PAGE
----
E. Urban climate feedbacks between street, neighbourhood, and city scale processes
To improve weather and climate modelling and observational capability that crosses neighbourhood-influenced scales. To provide enhanced evidence to support sustainable, resilient and healthy city development.
Most of the world’s population is experiencing urban climate change, such as urban heat islands, in addition to global climate change. Four and a half million homes in England alone already overheat in summer.
The way we use our cities also affects urban climate; for example, if air conditioning becomes more common, resulting “anthropogenic” heat release from outlets will worsen urban heatwaves. Changes in city life impact temperatures and emissions, such as was seen in the decline of traffic flows and energy demand due to the COVID-19 lockdown in spring 2020.
However, there is a lack of integrated observational and modelling capability to inform how urban environmental change can be optimised to deliver sustainable, resilient and healthy cities. Only recently have representations of cities been included in weather forecasts.
The UKCP18 climate projections (2.2km resolution) show urban phenomena in new detail. But in order to provide Integrated Urban Services to maintain city operations and inform future development, next generation models need to resolve neighbourhoods (0.1 to 1km).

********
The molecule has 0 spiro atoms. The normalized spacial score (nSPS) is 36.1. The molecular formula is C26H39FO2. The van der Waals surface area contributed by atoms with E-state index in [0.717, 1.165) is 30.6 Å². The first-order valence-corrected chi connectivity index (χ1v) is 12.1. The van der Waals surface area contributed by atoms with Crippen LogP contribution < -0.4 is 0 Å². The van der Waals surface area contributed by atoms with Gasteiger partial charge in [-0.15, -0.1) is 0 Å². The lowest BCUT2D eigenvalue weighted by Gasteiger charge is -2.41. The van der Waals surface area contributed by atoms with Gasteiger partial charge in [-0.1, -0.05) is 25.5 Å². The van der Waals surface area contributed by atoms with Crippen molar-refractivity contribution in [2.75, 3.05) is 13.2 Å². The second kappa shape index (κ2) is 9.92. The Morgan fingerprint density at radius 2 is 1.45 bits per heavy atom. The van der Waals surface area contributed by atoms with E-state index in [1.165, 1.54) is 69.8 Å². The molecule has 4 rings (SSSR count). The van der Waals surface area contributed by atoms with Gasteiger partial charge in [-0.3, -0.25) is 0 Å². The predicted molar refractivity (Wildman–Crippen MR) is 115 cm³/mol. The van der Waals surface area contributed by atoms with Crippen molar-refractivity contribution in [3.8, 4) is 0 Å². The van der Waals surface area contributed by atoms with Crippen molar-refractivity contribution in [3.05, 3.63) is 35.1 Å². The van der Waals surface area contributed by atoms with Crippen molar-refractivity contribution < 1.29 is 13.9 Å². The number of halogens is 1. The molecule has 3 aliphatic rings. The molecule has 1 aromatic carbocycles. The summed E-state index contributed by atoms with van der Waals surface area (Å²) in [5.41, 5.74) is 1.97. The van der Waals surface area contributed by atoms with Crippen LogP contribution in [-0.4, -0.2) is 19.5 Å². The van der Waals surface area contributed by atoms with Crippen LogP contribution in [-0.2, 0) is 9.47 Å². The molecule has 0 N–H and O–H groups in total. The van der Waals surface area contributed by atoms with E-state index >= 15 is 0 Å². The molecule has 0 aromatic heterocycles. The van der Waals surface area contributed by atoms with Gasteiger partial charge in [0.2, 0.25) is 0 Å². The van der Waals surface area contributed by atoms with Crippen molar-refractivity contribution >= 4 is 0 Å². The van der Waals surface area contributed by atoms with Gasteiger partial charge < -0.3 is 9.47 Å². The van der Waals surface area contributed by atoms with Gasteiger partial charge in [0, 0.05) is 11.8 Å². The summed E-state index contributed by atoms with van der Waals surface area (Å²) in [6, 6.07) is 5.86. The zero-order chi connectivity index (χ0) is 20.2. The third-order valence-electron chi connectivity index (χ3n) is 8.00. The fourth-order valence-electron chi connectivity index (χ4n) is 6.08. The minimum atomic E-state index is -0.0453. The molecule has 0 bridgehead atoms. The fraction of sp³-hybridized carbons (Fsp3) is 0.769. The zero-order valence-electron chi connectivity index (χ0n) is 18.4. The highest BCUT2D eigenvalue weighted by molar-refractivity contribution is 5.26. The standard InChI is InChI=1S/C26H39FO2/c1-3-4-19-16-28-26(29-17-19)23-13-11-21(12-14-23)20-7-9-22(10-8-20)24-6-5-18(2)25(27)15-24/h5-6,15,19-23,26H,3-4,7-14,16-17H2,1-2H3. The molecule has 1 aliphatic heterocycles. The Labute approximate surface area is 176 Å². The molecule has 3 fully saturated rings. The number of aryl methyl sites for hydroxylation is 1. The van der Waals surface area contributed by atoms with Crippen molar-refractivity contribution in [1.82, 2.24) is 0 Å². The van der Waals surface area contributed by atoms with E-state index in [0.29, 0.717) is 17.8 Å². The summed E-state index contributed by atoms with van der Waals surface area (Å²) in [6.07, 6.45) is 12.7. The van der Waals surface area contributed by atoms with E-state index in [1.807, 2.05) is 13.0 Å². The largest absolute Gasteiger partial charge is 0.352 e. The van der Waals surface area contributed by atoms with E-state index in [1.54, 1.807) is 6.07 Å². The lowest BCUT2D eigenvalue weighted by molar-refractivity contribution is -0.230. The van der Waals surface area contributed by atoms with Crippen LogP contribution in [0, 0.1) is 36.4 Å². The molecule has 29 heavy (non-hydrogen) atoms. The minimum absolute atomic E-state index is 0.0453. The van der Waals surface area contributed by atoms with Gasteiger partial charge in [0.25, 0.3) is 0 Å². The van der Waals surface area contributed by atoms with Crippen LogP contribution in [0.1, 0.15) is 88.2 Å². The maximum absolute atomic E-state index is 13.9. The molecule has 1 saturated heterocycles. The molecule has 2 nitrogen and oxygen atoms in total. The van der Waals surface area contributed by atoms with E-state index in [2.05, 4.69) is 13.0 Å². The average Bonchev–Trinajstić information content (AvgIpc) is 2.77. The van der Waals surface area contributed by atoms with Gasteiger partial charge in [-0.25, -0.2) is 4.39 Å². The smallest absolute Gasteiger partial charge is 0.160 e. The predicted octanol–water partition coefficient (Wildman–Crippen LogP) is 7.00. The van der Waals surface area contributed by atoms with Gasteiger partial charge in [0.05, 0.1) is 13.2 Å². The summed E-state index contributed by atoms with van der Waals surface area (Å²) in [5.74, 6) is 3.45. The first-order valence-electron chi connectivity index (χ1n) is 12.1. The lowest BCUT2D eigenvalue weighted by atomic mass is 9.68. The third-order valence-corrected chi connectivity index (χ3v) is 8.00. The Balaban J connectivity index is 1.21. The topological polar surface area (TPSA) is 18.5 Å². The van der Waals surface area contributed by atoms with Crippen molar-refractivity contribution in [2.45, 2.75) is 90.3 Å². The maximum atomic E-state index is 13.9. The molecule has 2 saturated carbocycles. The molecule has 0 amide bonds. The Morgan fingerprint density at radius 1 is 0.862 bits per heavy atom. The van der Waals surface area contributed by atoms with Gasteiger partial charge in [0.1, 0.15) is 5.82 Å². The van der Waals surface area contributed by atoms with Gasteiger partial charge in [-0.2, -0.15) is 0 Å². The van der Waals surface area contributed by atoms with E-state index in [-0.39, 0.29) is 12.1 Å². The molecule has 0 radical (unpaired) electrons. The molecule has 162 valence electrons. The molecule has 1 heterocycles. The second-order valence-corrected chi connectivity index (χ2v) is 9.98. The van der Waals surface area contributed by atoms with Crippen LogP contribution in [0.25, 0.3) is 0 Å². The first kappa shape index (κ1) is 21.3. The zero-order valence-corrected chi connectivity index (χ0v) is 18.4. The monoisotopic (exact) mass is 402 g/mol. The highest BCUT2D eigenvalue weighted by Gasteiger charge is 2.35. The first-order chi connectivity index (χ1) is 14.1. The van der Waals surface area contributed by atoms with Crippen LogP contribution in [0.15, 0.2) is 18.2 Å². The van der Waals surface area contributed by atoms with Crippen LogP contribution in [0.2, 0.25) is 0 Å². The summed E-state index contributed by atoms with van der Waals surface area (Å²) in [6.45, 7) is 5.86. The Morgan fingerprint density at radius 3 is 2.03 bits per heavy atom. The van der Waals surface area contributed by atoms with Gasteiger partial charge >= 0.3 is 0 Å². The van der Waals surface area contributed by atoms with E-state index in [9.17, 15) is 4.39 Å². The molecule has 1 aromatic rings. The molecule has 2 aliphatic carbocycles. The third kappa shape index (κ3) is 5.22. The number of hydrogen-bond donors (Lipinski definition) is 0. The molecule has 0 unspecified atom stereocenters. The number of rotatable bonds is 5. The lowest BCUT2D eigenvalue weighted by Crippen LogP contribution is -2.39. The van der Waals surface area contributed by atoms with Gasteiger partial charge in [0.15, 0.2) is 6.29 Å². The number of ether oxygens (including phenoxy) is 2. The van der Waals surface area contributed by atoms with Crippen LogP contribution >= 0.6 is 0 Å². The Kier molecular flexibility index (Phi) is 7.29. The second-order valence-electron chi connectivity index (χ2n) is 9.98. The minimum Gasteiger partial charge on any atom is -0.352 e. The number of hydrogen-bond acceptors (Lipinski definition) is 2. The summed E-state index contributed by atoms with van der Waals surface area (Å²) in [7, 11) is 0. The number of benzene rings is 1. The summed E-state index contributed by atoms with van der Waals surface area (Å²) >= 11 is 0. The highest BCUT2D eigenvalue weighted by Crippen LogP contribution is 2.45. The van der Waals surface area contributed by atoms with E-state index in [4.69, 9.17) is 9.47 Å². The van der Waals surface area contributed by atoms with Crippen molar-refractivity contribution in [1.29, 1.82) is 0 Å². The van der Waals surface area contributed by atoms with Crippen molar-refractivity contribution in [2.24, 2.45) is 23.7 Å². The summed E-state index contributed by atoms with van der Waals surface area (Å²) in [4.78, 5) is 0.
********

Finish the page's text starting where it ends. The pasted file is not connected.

This order of magnitude change raises questions as to which processes need to be parameterised or resolved. City scales (about 10km) are captured by mesoscale models; and street scale (less than 0.1 km) currently requires computational fluid dynamic (CFD) models; but the neighbourhood scale lies in a grey zone.
Trade-offs and feedbacks between street, neighbourhood and city scale processes are critical. Furthermore, including anthropogenic effects in models is also crucial to understanding the impacts on the system and assessing low-energy adaptation measures.
Proposals should seek to include elements of new theoretical frameworks, modelling techniques and synthesis of observational data utilised to answer a specific environmental research question about how to support sustainable, resilient and healthy city development.